Victim Personal Statements: A Review of Recent Research and Developments

By Freya Rock

Read the full report here: Victim Personal Statements: A Review of Recent Research and Developments

Executive Summary:

  • A Victim Personal Statement (VPS) is submitted by the victim of a crime to the sentencing court to document the physical, emotional, financial, or other impact of the crime. Victim impact statements have become a key element of the sentencing process, although concerns remain about a number of implementation challenges.
  • The VPS scheme was introduced in England and Wales in 2001 following a commitment in the Victims’ Charter of 1996. The right to submit a VPS is contained in the Victims’ Code. In contrast to other jurisdictions, the right is not currently based in statute. This is set to change with the coming into force of the Victims and Prisoners Bill that is currently passing through Parliament.
  • Research, including the Victims’ Commissioner’s (2015) study of the VPS scheme in England and Wales, suggests that victim impact statements may improve the proportionality of sentencing outcomes because judges find them helpful in determining the nature and extent of the harm caused. A more accurate calibration of the seriousness of the crime should lead to a more proportionate sentence.
  • Recent empirical data on the use of VPS are very limited. This restricts the conclusions which may reasonably be drawn about the benefits and burdens/disadvantages of victim impact statements. No data on the volume of victim statements are currently collected by either the Government or the Ministry of Justice, and questions about the VPS have not featured consistently on the Office for National Statistics’ National Crime Survey.
  • Roberts and Pina-Sanchez’s analyses of Crime Survey for England and Wales (CSEW) data found that across the most recent administrations of the CSEW only 13% recalled receiving an offer. Of the victims who recalled being offered the opportunity to submit a statement, about half (53%) stated they had submitted one. Those who reported having submitted a VPS were asked whether in their opinion the VPS ‘was taken into account by the CJS’. Approximately one-third responded ‘yes, completely’, 30% chose ‘yes, to some extent’ and 34% responded ‘no’.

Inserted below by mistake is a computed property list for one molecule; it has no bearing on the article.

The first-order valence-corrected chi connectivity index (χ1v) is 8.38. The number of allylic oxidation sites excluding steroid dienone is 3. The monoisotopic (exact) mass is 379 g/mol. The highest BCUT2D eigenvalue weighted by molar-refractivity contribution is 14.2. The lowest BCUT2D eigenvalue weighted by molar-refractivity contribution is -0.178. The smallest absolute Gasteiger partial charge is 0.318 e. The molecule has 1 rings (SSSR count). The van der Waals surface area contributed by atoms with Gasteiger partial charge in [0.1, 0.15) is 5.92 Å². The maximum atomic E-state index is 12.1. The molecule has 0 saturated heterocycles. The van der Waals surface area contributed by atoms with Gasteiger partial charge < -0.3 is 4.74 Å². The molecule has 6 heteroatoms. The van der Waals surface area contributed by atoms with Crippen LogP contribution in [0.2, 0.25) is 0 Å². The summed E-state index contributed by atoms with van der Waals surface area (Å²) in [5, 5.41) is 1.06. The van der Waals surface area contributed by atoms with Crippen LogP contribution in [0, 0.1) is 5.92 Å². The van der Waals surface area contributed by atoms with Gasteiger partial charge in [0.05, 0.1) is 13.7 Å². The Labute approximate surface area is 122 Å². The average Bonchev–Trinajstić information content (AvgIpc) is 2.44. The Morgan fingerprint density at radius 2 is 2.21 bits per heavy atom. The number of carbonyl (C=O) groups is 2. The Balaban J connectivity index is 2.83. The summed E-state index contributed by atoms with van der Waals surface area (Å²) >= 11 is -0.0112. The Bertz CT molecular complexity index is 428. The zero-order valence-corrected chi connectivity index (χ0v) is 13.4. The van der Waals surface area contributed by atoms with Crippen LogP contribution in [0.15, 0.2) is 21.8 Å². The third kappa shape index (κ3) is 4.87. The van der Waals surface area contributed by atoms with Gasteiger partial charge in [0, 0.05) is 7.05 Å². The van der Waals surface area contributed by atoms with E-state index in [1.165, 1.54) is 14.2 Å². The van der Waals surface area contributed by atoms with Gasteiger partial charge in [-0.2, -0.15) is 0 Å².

• VPS research should document the reasons behind the low notification and uptake rates. Police officers’ understanding of, and attitudes towards, the VPS should be explored further to ascertain what needs to be done to ensure that the opportunity to submit a VPS is offered to all victims.
  • Research should explore how Victim Personal Statements are used by sentencers in England and Wales, particularly magistrates. Little is currently known beyond the Victims’ Commissioner’s (2015) finding that sentencers in England and Wales find the statements useful because they help to determine the nature and extent of the harm.
  • Another priority for future VPS research should be to undertake in-depth qualitative exploration of the reasons why victims in England and Wales choose to submit a VPS and their experiences of doing so. This would involve interviews with victims who have submitted a VPS, ideally before and after the sentencing hearing, to understand their hopes and expectations.
  • Researchers should also explore the impact the VPS has on the offender. Research has suggested that offenders may appreciate the full consequences of their criminal acts when the victim describes the impact of the crime. Hearing from the person most directly affected may be more meaningful than listening to a prosecutor’s description of the crime.